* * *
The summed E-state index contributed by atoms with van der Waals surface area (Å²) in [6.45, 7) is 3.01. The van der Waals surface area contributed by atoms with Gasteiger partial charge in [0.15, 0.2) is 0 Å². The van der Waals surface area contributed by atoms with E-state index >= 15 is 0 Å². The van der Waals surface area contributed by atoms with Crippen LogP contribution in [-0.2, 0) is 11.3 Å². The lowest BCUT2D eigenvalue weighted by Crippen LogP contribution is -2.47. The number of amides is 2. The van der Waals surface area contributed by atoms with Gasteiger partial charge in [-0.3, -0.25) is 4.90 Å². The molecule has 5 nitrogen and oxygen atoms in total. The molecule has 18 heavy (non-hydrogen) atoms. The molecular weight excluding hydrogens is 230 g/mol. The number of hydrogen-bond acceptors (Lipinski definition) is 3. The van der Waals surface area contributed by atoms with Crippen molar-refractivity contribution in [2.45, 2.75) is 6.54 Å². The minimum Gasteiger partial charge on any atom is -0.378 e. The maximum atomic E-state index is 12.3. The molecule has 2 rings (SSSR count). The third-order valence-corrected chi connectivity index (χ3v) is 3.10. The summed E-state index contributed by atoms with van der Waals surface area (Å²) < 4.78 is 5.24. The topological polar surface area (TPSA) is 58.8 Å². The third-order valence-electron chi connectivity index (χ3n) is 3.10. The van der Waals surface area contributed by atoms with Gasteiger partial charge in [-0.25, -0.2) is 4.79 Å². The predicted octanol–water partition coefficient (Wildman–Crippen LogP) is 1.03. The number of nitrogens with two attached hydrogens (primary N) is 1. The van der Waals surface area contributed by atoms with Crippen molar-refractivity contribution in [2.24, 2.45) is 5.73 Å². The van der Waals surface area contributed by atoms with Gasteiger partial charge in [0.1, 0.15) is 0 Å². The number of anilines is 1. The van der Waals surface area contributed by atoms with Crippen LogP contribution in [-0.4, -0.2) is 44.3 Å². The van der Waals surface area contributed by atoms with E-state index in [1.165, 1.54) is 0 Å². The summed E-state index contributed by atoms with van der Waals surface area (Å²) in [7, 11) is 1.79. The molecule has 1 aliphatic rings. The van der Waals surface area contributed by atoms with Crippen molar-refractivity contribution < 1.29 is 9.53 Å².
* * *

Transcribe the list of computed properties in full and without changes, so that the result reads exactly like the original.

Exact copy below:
The summed E-state index contributed by atoms with van der Waals surface area (Å²) in [6.45, 7) is 3.01. The van der Waals surface area contributed by atoms with Gasteiger partial charge in [0.15, 0.2) is 0 Å². The van der Waals surface area contributed by atoms with E-state index >= 15 is 0 Å². The van der Waals surface area contributed by atoms with Crippen LogP contribution in [-0.2, 0) is 11.3 Å². The lowest BCUT2D eigenvalue weighted by Crippen LogP contribution is -2.47. The number of amides is 2. The van der Waals surface area contributed by atoms with Gasteiger partial charge in [-0.3, -0.25) is 4.90 Å². The molecule has 5 nitrogen and oxygen atoms in total. The molecule has 18 heavy (non-hydrogen) atoms. The molecular weight excluding hydrogens is 230 g/mol. The number of hydrogen-bond acceptors (Lipinski definition) is 3. The van der Waals surface area contributed by atoms with Crippen molar-refractivity contribution in [2.45, 2.75) is 6.54 Å². The minimum Gasteiger partial charge on any atom is -0.378 e. The maximum atomic E-state index is 12.3. The molecule has 2 rings (SSSR count). The third-order valence-corrected chi connectivity index (χ3v) is 3.10. The summed E-state index contributed by atoms with van der Waals surface area (Å²) < 4.78 is 5.24. The topological polar surface area (TPSA) is 58.8 Å². The third-order valence-electron chi connectivity index (χ3n) is 3.10. The van der Waals surface area contributed by atoms with Gasteiger partial charge in [-0.25, -0.2) is 4.79 Å². The predicted octanol–water partition coefficient (Wildman–Crippen LogP) is 1.03. The number of nitrogens with two attached hydrogens (primary N) is 1. The van der Waals surface area contributed by atoms with Crippen molar-refractivity contribution in [2.24, 2.45) is 5.73 Å². The van der Waals surface area contributed by atoms with Gasteiger partial charge in [0.1, 0.15) is 0 Å². The number of anilines is 1. The van der Waals surface area contributed by atoms with Crippen LogP contribution in [-0.4, -0.2) is 44.3 Å². The van der Waals surface area contributed by atoms with E-state index in [1.165, 1.54) is 0 Å². The summed E-state index contributed by atoms with van der Waals surface area (Å²) in [7, 11) is 1.79. The molecule has 1 aliphatic rings. The van der Waals surface area contributed by atoms with Crippen molar-refractivity contribution < 1.29 is 9.53 Å².